Exploring Patterns and Rhythm with François Cormier, Printmaker

Updated: Aug 22

François was exposed to the arts at a young age. He was first attracted to music and studied dance and improv movement for many years while also working in stained glass. Now a printmaker at BlueWave Studio in Nanaimo and the Ladysmith Waterfront Gallery, his work explores movement, texture, mood and color through abstract shapes and plant material. He currently has three monoprints in our online exhibition, Lost Lines.


We asked François to tell us a little more about his journey as an artist.



I was born in Montreal, Qc. My father was a presentation designer (in those days they said, somewhat less glamorously, window dresser). I remember watching him draw and paint sale posters freehand and being amazed at the ease with which he could create beautiful numbers and letters. It was music that first attracted me, and I worked as a musician in my early 20’s.


In my late 20’s, a friend of mine taught me how to make stained glass, and soon I was coming up with my own designs for lamps and windows. I enrolled in the Glass Arts program at Le Centre des Métiers du Verre du Québec and studied the various ways of working with glass. Soon after completing the program, my partner and I moved to Vancouver where I found work in a glass studio. I also took several classes at the West Point Grey Pottery Studio. It was a great spot to get exposed to various styles of pottery, as the club members came from all over the world.


In the late 2000s, my interest in printmaking developed. I loved the immediacy of the medium compared to all the planning that had to go into glass work. In 2011 I took a linocut and a monotype workshop with Anne Jones in Nanaimo and I was smitten. I started going to her open studio regularly. Anne and Dorothy Friesen at the printmaking studio at the Ladysmith Waterfront Gallery have been enthusiastic guides in my development since then.



What I love about monotype printmaking is the spontaneity of the medium. It gives me the same freedom I enjoyed in improvised dance and music. And somehow (perhaps not surprisingly), the fascination for pattern and rhythm I pursued in music comes through in the prints that I make. In my earlier print work, I used abstract shapes that were superimposed to create patterns and rhythms. I would often try to build the image as a whole on the plate and print it in one go .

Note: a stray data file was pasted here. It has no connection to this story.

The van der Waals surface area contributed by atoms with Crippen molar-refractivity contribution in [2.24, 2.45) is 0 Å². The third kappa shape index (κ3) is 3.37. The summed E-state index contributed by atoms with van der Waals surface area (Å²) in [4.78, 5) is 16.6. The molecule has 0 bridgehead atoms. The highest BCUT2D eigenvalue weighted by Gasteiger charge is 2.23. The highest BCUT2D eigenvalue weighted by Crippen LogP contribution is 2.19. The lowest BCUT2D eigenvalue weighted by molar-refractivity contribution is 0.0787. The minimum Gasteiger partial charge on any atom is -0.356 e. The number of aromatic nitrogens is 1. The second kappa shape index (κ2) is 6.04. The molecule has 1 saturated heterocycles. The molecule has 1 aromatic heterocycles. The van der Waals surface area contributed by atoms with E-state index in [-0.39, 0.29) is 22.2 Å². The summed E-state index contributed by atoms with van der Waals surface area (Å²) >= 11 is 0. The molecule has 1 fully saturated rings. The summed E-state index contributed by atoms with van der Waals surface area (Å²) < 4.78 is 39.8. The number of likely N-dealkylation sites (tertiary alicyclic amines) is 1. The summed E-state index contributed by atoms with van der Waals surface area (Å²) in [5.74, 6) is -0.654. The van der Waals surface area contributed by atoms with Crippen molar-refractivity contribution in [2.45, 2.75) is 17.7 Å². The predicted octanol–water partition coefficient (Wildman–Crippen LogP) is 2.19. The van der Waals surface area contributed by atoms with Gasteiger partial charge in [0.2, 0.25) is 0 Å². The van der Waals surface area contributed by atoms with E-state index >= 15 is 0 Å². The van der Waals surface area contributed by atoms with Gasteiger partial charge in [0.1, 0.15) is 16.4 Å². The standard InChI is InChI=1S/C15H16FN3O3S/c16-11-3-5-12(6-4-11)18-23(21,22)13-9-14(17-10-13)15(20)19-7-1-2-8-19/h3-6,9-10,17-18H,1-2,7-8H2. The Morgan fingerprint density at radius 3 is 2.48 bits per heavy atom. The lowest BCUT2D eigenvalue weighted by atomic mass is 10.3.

Often, what printmakers call the 'ghost' (the residual ink and pattern left on the plate after the print has been pulled), can provide the background for another print, by adding more material on the plate and running it through the press again.


Umbilical - Ribbon Series, 2019

For the past few years I have used plant materials gathered in the garden or near the studio in the same way. I love decaying or skeletal leaves and stalks. They become abstract elements that express nature's vitality, its intricate processes, and the cycles of decay and renewal.  While I feel a strong connection to the natural world, especially the plant world, I don't feel motivated to reproduce it as is. It's more about conveying energy than making a plant illustration.


I like to build layers on the same print by adding colours and patterns. I often work on several prints at once, moving back and forth, using the ghosts to either start a new print or add another layer to one already in progress. The piece Plenitude in the current online show is a collage of a few prints made that way.


Untitled - Grass Series, 2019

As a result of the Covid pandemic and the closure of the studios I went to, I have set up my own work space at home. Since I don't yet have a press, I've been working with a pin press, which is like a metal pastry pin that you roll with your hands directly onto the plate. It has forced me to work in a different way. I have been using mulberry paper, which is very thin and absorbs ink fully without much pressure. I can also take advantage of this paper's translucency to print on both sides and play with the effects this creates. This is taking me in a new direction. The pieces titled Beacon in the Sky and The Meeting Point in the online show are examples of this process, as is the print below.


Please join us in our online gallery to view François work in our current exhibition Lost Lines HERE. Artwork can be purchased online. For more information on shipping costs etc. please visit https://www.ladysmitharts.ca/onlinegallery


View work by François of BlueWave Studio HERE


Mulberry Paper Print, 2020

EDUCATE, ENGAGE, CREATE, COMMUNICATE & CELEBRATE THE ARTS

VISION
MISSION
EDUCATION
 
VISION

Tel: 250-245-1252 

Email: info@ladysmitharts.ca

Mailing Address: PO Box 2370 Ladysmith BC V9G 1B8

Physical Address: 610 Oyster Bay Drive, Ladysmith

Temporary Physical Address: South Davis Road School, 444 Parkhill Terrace, Ladysmith

©2020 Arts Council of Ladysmith and District

  • Twitter
  • Facebook
  • Instagram
  • YouTube